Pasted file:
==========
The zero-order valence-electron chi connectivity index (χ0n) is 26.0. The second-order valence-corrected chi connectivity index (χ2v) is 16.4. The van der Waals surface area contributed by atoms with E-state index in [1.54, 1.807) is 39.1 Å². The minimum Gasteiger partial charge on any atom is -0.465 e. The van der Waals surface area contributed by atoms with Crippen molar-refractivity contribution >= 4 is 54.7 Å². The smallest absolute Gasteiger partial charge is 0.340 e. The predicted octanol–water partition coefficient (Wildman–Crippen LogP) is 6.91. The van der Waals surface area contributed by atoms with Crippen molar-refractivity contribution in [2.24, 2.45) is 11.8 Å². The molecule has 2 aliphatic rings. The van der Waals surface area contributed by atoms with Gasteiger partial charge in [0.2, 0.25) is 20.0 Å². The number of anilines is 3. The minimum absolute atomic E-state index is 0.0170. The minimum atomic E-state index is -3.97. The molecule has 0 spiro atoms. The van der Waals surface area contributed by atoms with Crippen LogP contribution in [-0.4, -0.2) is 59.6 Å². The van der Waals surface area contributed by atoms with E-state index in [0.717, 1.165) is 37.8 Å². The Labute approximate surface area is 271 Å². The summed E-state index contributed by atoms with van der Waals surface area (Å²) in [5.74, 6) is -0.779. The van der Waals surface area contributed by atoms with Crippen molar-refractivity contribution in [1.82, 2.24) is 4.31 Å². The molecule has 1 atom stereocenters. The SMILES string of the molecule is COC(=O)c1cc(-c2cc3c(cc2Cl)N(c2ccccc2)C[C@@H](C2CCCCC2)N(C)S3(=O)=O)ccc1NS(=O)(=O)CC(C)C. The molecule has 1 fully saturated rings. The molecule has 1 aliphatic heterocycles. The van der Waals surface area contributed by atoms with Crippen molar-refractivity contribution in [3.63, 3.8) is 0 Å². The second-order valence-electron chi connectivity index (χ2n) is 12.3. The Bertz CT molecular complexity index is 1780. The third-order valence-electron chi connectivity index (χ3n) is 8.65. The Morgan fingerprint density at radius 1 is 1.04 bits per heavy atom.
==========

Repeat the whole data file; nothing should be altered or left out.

The zero-order valence-electron chi connectivity index (χ0n) is 26.0. The second-order valence-corrected chi connectivity index (χ2v) is 16.4. The van der Waals surface area contributed by atoms with E-state index in [1.54, 1.807) is 39.1 Å². The minimum Gasteiger partial charge on any atom is -0.465 e. The van der Waals surface area contributed by atoms with Crippen molar-refractivity contribution >= 4 is 54.7 Å². The smallest absolute Gasteiger partial charge is 0.340 e. The predicted octanol–water partition coefficient (Wildman–Crippen LogP) is 6.91. The van der Waals surface area contributed by atoms with Crippen molar-refractivity contribution in [2.24, 2.45) is 11.8 Å². The molecule has 2 aliphatic rings. The van der Waals surface area contributed by atoms with Gasteiger partial charge in [0.2, 0.25) is 20.0 Å². The number of anilines is 3. The minimum absolute atomic E-state index is 0.0170. The minimum atomic E-state index is -3.97. The molecule has 0 spiro atoms. The van der Waals surface area contributed by atoms with Crippen LogP contribution in [-0.4, -0.2) is 59.6 Å². The van der Waals surface area contributed by atoms with E-state index in [0.717, 1.165) is 37.8 Å². The Labute approximate surface area is 271 Å². The summed E-state index contributed by atoms with van der Waals surface area (Å²) in [5.74, 6) is -0.779. The van der Waals surface area contributed by atoms with Crippen molar-refractivity contribution in [1.82, 2.24) is 4.31 Å². The molecule has 1 atom stereocenters. The SMILES string of the molecule is COC(=O)c1cc(-c2cc3c(cc2Cl)N(c2ccccc2)C[C@@H](C2CCCCC2)N(C)S3(=O)=O)ccc1NS(=O)(=O)CC(C)C. The molecule has 1 fully saturated rings. The molecule has 1 aliphatic heterocycles. The van der Waals surface area contributed by atoms with Crippen molar-refractivity contribution in [3.63, 3.8) is 0 Å². The second-order valence-electron chi connectivity index (χ2n) is 12.3. The Bertz CT molecular complexity index is 1780. The third-order valence-electron chi connectivity index (χ3n) is 8.65. The Morgan fingerprint density at radius 1 is 1.04 bits per heavy atom.